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self-titled – Solomon

self-released
For some, the moment a jam band reaches a particular, magical peak in its
search for improvisational destiny is akin to a spiritually enlightened
moment. But no one has really approached the jam band scene with something
that, verbally rather musically, addresses such a thing.
In the case of Solomon (a.k.a Solomon DeNiro), he embraces his spiritual
side without making its presence too preachy or obnoxiously self-serving.
It’s more of a reflection of his state of mind. Besides, if the idea behind
Smile is considered a sermon, then it’s hard for anyone not to be
converted.
Usually sly references take care of matters, but there are occasions when
he relates his journey and his vision and it’s hard to not just cheer him
along his way but to go along over some of its distance. On Straight
Right
to Me he addresses a Higher Being and, under a Jah-influenced rap, he
ends
up in what seems like a conversation with a close friend. Or is he actually
addressing himself?
On the opening track, Walk Not Run, Solomon sounds like a carnival
barker positioning himself and listeners for the grand entrance into his
musical journey. It’s a catchy method of stringing us along, and the
immediate sense of adventure beckons me inside. Aiding him in his musical
quest are several well-known musicians one wouldn’t expect to find on an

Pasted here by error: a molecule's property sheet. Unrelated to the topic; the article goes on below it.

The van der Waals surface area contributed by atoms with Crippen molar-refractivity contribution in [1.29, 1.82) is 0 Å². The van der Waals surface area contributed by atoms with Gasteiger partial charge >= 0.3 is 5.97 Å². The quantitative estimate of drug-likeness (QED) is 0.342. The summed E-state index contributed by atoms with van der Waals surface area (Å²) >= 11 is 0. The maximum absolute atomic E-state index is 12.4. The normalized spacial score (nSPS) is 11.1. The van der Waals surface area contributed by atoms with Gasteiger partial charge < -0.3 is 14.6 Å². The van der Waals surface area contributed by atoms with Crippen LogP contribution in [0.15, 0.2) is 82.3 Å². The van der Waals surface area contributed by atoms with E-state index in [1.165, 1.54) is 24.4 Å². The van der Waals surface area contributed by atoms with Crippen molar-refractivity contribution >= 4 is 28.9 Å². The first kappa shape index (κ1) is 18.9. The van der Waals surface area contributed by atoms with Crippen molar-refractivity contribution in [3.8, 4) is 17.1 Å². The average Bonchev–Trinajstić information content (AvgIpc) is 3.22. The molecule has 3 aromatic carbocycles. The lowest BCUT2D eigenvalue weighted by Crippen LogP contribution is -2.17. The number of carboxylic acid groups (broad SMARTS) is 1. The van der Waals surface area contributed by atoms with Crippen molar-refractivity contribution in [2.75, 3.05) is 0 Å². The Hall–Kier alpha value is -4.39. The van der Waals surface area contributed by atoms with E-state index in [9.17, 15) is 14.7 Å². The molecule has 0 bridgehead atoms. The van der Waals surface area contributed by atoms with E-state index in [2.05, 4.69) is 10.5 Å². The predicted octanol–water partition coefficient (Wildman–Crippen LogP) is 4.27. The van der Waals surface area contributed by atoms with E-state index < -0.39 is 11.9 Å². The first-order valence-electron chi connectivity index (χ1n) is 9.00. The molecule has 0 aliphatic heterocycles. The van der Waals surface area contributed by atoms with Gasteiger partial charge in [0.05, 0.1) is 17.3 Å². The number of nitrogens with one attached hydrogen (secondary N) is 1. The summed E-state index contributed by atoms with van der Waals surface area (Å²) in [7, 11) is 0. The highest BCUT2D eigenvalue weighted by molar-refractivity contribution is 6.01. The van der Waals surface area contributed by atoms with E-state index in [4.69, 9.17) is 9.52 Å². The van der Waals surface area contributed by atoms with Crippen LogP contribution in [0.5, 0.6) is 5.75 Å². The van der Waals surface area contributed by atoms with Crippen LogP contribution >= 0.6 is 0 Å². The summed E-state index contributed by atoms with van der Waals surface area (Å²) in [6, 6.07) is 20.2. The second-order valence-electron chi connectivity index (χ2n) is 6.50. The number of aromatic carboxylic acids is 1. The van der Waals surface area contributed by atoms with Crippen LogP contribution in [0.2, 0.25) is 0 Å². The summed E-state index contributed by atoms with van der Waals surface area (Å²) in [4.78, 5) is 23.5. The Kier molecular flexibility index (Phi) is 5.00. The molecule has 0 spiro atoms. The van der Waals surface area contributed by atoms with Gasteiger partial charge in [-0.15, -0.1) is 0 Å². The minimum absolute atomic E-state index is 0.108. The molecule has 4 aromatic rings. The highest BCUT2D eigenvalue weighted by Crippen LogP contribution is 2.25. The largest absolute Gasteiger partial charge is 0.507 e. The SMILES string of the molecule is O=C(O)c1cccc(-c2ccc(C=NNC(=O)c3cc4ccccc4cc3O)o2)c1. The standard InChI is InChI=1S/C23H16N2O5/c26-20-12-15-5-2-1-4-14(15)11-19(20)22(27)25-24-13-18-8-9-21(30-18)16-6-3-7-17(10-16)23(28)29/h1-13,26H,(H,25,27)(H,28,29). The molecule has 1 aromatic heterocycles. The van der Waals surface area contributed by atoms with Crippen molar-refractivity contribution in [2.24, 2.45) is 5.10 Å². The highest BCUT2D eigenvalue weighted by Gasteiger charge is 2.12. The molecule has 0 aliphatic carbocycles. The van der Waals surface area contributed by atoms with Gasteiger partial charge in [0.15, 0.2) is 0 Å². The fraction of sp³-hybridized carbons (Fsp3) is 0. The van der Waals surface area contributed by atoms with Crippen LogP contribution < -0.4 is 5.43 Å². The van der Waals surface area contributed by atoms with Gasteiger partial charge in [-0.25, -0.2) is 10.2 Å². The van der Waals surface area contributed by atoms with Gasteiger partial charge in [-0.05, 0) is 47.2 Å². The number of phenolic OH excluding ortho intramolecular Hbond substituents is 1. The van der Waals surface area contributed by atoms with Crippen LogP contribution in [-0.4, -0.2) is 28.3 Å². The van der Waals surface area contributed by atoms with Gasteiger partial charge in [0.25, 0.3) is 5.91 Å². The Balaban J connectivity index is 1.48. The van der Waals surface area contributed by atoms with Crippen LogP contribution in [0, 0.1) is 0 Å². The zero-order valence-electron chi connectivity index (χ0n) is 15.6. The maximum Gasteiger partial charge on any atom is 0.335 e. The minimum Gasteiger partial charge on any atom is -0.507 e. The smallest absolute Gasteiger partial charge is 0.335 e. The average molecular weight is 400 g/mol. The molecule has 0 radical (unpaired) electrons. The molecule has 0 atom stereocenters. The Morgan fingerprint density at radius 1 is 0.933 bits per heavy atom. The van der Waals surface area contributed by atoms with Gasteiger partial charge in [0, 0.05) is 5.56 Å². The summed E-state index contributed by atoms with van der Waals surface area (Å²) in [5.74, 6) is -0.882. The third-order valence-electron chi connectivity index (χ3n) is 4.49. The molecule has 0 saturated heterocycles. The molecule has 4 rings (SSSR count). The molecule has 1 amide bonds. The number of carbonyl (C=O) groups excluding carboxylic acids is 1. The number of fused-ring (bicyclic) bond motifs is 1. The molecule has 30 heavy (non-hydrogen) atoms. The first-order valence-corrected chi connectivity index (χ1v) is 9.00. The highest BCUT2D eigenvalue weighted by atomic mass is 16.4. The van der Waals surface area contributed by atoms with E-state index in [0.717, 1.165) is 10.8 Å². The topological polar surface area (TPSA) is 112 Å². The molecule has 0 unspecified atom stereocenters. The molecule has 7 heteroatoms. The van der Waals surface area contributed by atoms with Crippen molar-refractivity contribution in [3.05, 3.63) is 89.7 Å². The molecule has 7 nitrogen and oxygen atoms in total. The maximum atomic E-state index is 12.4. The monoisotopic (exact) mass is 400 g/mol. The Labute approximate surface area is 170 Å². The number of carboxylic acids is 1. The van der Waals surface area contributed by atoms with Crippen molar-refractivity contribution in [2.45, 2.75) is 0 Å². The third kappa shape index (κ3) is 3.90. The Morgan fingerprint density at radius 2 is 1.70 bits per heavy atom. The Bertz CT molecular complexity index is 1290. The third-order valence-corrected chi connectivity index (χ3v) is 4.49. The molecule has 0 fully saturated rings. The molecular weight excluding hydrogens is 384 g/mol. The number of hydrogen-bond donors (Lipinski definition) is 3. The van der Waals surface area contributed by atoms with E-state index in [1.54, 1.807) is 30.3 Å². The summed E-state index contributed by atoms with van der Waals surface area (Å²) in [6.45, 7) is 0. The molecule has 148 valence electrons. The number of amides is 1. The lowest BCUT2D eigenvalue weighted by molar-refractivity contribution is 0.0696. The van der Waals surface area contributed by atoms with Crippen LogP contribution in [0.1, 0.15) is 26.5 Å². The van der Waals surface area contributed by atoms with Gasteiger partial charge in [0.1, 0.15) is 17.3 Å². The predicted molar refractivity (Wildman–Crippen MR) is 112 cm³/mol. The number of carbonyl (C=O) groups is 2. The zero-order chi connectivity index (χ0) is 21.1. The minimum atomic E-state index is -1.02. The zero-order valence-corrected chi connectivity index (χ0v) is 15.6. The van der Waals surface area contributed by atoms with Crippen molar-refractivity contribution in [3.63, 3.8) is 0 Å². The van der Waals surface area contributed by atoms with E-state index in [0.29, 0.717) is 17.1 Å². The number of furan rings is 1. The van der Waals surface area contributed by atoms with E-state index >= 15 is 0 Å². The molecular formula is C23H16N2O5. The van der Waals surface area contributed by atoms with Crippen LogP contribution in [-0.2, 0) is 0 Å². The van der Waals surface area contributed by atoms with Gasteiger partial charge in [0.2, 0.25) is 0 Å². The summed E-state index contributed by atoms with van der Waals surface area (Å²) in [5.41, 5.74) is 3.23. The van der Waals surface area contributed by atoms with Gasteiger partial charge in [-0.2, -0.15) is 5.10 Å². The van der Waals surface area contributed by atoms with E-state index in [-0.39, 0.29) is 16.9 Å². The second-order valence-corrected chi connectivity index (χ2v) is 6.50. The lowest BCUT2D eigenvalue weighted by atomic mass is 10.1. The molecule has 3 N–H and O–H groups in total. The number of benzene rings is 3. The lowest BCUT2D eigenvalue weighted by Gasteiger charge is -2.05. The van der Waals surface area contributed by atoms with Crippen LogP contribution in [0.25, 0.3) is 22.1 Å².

independent recording — John Popper of Blues Traveler, Trey Gunn of King
Crimson, Vernon Reid of Living Colour, Bernie Worrell of the Woo Warriors and
Mark Ribot. Popper’s spry harmonica runs add significantly on five tracks. The material combines elements of prog rock, hip-hop, world influences,
glam and possibly several other genres that passed by over the several
listens I gave "Solomon." He blends all the possibilities into a musical
stew, probably vegetarian, and serves it piping hot and spicy. Wash it down
with a little volume.
While I did enjoy the fact that Solomon approaches his muse with a
life-affirming zeal, it did take several songs
before I could adjust to his ways. What was initially striking about him
and,
to some degree disconcerting, was his voice, which embodied Royston Langdon,
the singer from Spacehog and an obvious nod to David Bowie’s Ziggy Stardust
days. He loses the vocal tone but retains the glam rock melodic flair on
Domique Dear, which also happens to be the closest to a concise and
catchy
single within the album’s 12 tracks.
Still, it ends up a small element of an album that’s high on good vibes,
spreading good karma and a strong sense of where it’s going. You won’t be
steered wrong by this modest prophet. Just as he requests earlier in the
album, in the end what "Solomon" makes you do is smile.

Comments

There is 1 comment associated with this post

Robert Anthony July 1, 2011, 15:44:00

Wow. This cd is unfreakin real. This guy is way ahead of the curve

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